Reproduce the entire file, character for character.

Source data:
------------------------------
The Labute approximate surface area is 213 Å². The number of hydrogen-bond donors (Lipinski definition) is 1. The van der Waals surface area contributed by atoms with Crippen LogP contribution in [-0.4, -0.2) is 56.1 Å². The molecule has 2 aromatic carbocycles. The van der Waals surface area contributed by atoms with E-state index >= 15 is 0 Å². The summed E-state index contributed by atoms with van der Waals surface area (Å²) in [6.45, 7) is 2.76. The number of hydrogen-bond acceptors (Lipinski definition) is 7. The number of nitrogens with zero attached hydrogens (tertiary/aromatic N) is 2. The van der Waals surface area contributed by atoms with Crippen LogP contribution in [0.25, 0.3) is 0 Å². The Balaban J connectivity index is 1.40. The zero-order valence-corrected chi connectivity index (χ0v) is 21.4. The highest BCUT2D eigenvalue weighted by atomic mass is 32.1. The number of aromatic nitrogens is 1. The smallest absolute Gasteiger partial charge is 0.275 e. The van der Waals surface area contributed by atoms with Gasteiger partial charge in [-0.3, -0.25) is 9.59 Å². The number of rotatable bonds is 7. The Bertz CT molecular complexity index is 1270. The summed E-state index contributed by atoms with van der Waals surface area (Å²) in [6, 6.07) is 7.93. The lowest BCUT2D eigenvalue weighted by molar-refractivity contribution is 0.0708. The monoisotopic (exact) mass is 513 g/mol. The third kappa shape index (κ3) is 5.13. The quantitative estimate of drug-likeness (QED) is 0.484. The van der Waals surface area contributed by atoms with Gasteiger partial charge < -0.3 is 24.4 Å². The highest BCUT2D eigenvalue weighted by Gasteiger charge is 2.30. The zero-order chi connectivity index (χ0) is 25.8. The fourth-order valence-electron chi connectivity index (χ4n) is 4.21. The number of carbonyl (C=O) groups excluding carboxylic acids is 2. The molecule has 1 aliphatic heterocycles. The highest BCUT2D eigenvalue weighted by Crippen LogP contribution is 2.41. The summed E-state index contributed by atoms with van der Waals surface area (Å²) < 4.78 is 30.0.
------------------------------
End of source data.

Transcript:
The Labute approximate surface area is 213 Å². The number of hydrogen-bond donors (Lipinski definition) is 1. The van der Waals surface area contributed by atoms with Crippen LogP contribution in [-0.4, -0.2) is 56.1 Å². The molecule has 2 aromatic carbocycles. The van der Waals surface area contributed by atoms with E-state index >= 15 is 0 Å². The summed E-state index contributed by atoms with van der Waals surface area (Å²) in [6.45, 7) is 2.76. The number of hydrogen-bond acceptors (Lipinski definition) is 7. The number of nitrogens with zero attached hydrogens (tertiary/aromatic N) is 2. The van der Waals surface area contributed by atoms with Crippen LogP contribution in [0.25, 0.3) is 0 Å². The Balaban J connectivity index is 1.40. The zero-order valence-corrected chi connectivity index (χ0v) is 21.4. The highest BCUT2D eigenvalue weighted by atomic mass is 32.1. The number of aromatic nitrogens is 1. The smallest absolute Gasteiger partial charge is 0.275 e. The van der Waals surface area contributed by atoms with Gasteiger partial charge in [-0.3, -0.25) is 9.59 Å². The number of rotatable bonds is 7. The Bertz CT molecular complexity index is 1270. The summed E-state index contributed by atoms with van der Waals surface area (Å²) in [6, 6.07) is 7.93. The lowest BCUT2D eigenvalue weighted by molar-refractivity contribution is 0.0708. The monoisotopic (exact) mass is 513 g/mol. The third kappa shape index (κ3) is 5.13. The quantitative estimate of drug-likeness (QED) is 0.484. The van der Waals surface area contributed by atoms with Gasteiger partial charge < -0.3 is 24.4 Å². The highest BCUT2D eigenvalue weighted by Gasteiger charge is 2.30. The zero-order chi connectivity index (χ0) is 25.8. The fourth-order valence-electron chi connectivity index (χ4n) is 4.21. The number of carbonyl (C=O) groups excluding carboxylic acids is 2. The molecule has 1 aliphatic heterocycles. The highest BCUT2D eigenvalue weighted by Crippen LogP contribution is 2.41. The summed E-state index contributed by atoms with van der Waals surface area (Å²) < 4.78 is 30.0.